By introducing the vigilante torture angle, Prisoners is given a dual storyline of suspense and intrigue. How far will Keller go? Will he get caught? What will his friends think? Will they be supportive or will they crack? How does this change Keller? That last question is the most interesting one. Others tell us how Keller is a good man, and he’s certainly a devoted family man, but does a good man imprison and torture a mentally challenged man? Does a good man take the law into his own hands? If it meant the difference between your child being dead or alive, how far would you go? These are the questions that bubble up and the movie makes you deal with them. The torture segments are unflinching and challenge your viewer loyalty. You will be placed in an uncomfortable moral position. Then there’s just the what-would-you-do aspect of the proceedings. Could you torture someone, possibly to death? Fortunately most of us will never have to find out. I do wish, however, that the movie had gone further, complicating matters even more severely. It becomes fairly evident halfway through that Alex is innocent. It would have been even more interesting to intensify Keller’s legal troubles. If the police have their man, what does Keller do with Alex? Does he let him live after everything Keller has done? I think it would have worked as a logical escalation and put the audience in an even more uncomfortable position, forcing us to question whether Keller deserves to get away with what he did or pay a price.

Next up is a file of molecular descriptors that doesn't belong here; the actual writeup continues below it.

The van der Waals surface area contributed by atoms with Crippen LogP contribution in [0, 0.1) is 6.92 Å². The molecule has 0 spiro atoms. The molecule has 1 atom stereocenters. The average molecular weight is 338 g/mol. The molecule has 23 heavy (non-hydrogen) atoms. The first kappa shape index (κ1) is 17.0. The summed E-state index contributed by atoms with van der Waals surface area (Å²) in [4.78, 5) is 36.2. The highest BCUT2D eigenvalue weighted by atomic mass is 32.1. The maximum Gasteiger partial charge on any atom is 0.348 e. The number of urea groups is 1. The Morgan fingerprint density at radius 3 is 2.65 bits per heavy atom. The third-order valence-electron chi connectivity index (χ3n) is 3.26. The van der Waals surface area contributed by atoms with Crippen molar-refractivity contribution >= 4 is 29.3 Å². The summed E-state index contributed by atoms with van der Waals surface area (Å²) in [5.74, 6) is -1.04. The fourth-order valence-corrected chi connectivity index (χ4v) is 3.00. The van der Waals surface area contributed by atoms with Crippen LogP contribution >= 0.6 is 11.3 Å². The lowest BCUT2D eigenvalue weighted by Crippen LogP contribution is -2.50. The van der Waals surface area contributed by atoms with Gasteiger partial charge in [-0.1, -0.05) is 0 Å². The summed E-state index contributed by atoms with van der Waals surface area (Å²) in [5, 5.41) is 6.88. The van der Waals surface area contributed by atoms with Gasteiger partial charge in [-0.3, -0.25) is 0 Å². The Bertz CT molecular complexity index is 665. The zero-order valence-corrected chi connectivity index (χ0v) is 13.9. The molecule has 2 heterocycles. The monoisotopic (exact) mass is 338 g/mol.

What separates Prisoners from other common thrillers, and what must have appealed to such an all-star cast, is the raised level of characterization on display. Jackman’s (Les Miserables) intensity is searing, as is his character’s sense of pain and futility. By all accounts, this is the best acting work Jackman has done in his career. Keller’s determination is all consuming, pushing away his doubts with his reliable pool of anger. Everyone is failing him so he feels he must take matters into his own hands, and the film does a fine job of relating his frustrations and urgency. But Keller is also in danger of derailing the ongoing investigation, becoming a liability to finding his daughter. This predicament pushes Loki into the tricky role of having to defuse parental intrusion, pushing him into a role he loathes, having to tell a harrowed father to back off. Loki is also consumed with the case, causing plenty of internal tumult and chaffing with the inefficiency and miscommunication of the police force. Gyllenhaal (End of Watch) doesn’t play his character big; he keeps it at a simmer, with hints of rage below the surface. His character is certainly richer than the Driven Cop we’ve often seen. His character is given less moral ambiguity but you feel his frustration working within the system and hitting dead ends. These two performers are both ticking time bombs.